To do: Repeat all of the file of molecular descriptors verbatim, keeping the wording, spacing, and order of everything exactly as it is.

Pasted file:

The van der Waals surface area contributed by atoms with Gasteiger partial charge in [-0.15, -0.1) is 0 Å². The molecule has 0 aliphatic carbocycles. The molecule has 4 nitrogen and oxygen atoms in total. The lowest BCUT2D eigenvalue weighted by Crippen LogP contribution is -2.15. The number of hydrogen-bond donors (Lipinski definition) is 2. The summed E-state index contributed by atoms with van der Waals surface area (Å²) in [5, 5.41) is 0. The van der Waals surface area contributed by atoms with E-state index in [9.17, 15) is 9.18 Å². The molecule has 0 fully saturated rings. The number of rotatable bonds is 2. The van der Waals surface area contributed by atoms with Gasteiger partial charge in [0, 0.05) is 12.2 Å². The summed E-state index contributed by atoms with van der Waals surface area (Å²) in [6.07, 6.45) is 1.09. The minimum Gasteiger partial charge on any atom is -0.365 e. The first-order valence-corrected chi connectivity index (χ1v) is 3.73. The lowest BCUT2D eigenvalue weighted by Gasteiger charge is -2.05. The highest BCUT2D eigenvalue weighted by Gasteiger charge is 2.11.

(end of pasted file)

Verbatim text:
The van der Waals surface area contributed by atoms with Gasteiger partial charge in [-0.15, -0.1) is 0 Å². The molecule has 0 aliphatic carbocycles. The molecule has 4 nitrogen and oxygen atoms in total. The lowest BCUT2D eigenvalue weighted by Crippen LogP contribution is -2.15. The number of hydrogen-bond donors (Lipinski definition) is 2. The summed E-state index contributed by atoms with van der Waals surface area (Å²) in [5, 5.41) is 0. The van der Waals surface area contributed by atoms with E-state index in [9.17, 15) is 9.18 Å². The molecule has 0 fully saturated rings. The number of rotatable bonds is 2. The van der Waals surface area contributed by atoms with Gasteiger partial charge in [0, 0.05) is 12.2 Å². The summed E-state index contributed by atoms with van der Waals surface area (Å²) in [6.07, 6.45) is 1.09. The minimum Gasteiger partial charge on any atom is -0.365 e. The first-order valence-corrected chi connectivity index (χ1v) is 3.73. The lowest BCUT2D eigenvalue weighted by Gasteiger charge is -2.05. The highest BCUT2D eigenvalue weighted by Gasteiger charge is 2.11.